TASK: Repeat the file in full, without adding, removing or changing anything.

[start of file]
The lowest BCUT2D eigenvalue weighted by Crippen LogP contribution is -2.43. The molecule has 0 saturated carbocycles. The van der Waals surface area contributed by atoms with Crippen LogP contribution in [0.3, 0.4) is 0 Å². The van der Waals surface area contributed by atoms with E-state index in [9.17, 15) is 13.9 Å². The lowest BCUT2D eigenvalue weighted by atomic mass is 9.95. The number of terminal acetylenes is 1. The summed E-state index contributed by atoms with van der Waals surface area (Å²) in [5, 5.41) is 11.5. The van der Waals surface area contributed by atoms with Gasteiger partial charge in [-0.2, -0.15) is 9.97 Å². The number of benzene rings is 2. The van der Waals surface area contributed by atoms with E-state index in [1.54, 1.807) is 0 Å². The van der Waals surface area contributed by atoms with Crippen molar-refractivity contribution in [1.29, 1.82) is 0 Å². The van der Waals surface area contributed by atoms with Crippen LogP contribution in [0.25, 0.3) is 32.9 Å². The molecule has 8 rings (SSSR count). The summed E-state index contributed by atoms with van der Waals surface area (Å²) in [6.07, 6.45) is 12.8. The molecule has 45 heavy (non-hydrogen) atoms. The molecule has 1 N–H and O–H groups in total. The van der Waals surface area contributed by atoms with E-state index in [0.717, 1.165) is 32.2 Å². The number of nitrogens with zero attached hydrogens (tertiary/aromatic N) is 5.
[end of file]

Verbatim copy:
The lowest BCUT2D eigenvalue weighted by Crippen LogP contribution is -2.43. The molecule has 0 saturated carbocycles. The van der Waals surface area contributed by atoms with Crippen LogP contribution in [0.3, 0.4) is 0 Å². The van der Waals surface area contributed by atoms with E-state index in [9.17, 15) is 13.9 Å². The lowest BCUT2D eigenvalue weighted by atomic mass is 9.95. The number of terminal acetylenes is 1. The summed E-state index contributed by atoms with van der Waals surface area (Å²) in [5, 5.41) is 11.5. The van der Waals surface area contributed by atoms with Gasteiger partial charge in [-0.2, -0.15) is 9.97 Å². The number of benzene rings is 2. The van der Waals surface area contributed by atoms with E-state index in [1.54, 1.807) is 0 Å². The van der Waals surface area contributed by atoms with Crippen molar-refractivity contribution in [1.29, 1.82) is 0 Å². The van der Waals surface area contributed by atoms with Crippen LogP contribution in [0.25, 0.3) is 32.9 Å². The molecule has 8 rings (SSSR count). The summed E-state index contributed by atoms with van der Waals surface area (Å²) in [6.07, 6.45) is 12.8. The molecule has 45 heavy (non-hydrogen) atoms. The molecule has 1 N–H and O–H groups in total. The van der Waals surface area contributed by atoms with E-state index in [0.717, 1.165) is 32.2 Å². The number of nitrogens with zero attached hydrogens (tertiary/aromatic N) is 5.